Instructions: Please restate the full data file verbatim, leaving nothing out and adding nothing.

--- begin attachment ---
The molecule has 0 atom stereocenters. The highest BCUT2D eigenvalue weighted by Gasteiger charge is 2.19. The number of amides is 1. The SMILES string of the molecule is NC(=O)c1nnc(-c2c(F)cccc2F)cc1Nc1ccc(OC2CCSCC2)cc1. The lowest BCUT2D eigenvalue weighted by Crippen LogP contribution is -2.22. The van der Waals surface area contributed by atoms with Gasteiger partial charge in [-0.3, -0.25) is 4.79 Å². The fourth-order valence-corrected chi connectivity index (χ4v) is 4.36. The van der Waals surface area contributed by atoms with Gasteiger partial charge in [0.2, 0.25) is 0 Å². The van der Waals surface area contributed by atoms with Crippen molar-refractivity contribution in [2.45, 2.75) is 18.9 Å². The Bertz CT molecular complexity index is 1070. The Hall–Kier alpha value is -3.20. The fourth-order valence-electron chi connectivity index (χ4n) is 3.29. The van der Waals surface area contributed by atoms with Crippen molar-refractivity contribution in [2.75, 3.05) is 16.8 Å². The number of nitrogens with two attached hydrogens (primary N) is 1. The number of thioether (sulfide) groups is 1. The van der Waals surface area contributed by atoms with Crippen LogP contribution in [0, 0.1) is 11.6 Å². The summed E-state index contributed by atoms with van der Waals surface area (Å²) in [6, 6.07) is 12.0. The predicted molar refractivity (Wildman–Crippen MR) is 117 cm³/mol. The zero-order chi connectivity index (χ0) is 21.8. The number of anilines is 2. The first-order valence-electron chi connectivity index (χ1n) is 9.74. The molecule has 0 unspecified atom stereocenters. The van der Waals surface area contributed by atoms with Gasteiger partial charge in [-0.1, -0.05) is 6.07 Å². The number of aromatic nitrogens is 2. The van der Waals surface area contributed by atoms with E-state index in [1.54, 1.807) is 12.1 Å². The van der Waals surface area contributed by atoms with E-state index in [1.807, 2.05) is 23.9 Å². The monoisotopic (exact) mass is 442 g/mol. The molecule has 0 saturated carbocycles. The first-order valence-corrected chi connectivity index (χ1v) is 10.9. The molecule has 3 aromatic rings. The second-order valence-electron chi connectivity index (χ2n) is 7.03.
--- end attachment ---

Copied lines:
The molecule has 0 atom stereocenters. The highest BCUT2D eigenvalue weighted by Gasteiger charge is 2.19. The number of amides is 1. The SMILES string of the molecule is NC(=O)c1nnc(-c2c(F)cccc2F)cc1Nc1ccc(OC2CCSCC2)cc1. The lowest BCUT2D eigenvalue weighted by Crippen LogP contribution is -2.22. The van der Waals surface area contributed by atoms with Gasteiger partial charge in [-0.3, -0.25) is 4.79 Å². The fourth-order valence-corrected chi connectivity index (χ4v) is 4.36. The van der Waals surface area contributed by atoms with Gasteiger partial charge in [0.2, 0.25) is 0 Å². The van der Waals surface area contributed by atoms with Crippen molar-refractivity contribution in [2.45, 2.75) is 18.9 Å². The Bertz CT molecular complexity index is 1070. The Hall–Kier alpha value is -3.20. The fourth-order valence-electron chi connectivity index (χ4n) is 3.29. The van der Waals surface area contributed by atoms with Crippen molar-refractivity contribution in [2.75, 3.05) is 16.8 Å². The number of nitrogens with two attached hydrogens (primary N) is 1. The number of thioether (sulfide) groups is 1. The van der Waals surface area contributed by atoms with Crippen LogP contribution in [0, 0.1) is 11.6 Å². The summed E-state index contributed by atoms with van der Waals surface area (Å²) in [6, 6.07) is 12.0. The predicted molar refractivity (Wildman–Crippen MR) is 117 cm³/mol. The zero-order chi connectivity index (χ0) is 21.8. The number of anilines is 2. The first-order valence-electron chi connectivity index (χ1n) is 9.74. The molecule has 0 unspecified atom stereocenters. The van der Waals surface area contributed by atoms with Gasteiger partial charge in [-0.1, -0.05) is 6.07 Å². The number of aromatic nitrogens is 2. The van der Waals surface area contributed by atoms with E-state index in [1.54, 1.807) is 12.1 Å². The van der Waals surface area contributed by atoms with E-state index in [1.807, 2.05) is 23.9 Å². The monoisotopic (exact) mass is 442 g/mol. The molecule has 0 saturated carbocycles. The first-order valence-corrected chi connectivity index (χ1v) is 10.9. The molecule has 3 aromatic rings. The second-order valence-electron chi connectivity index (χ2n) is 7.03.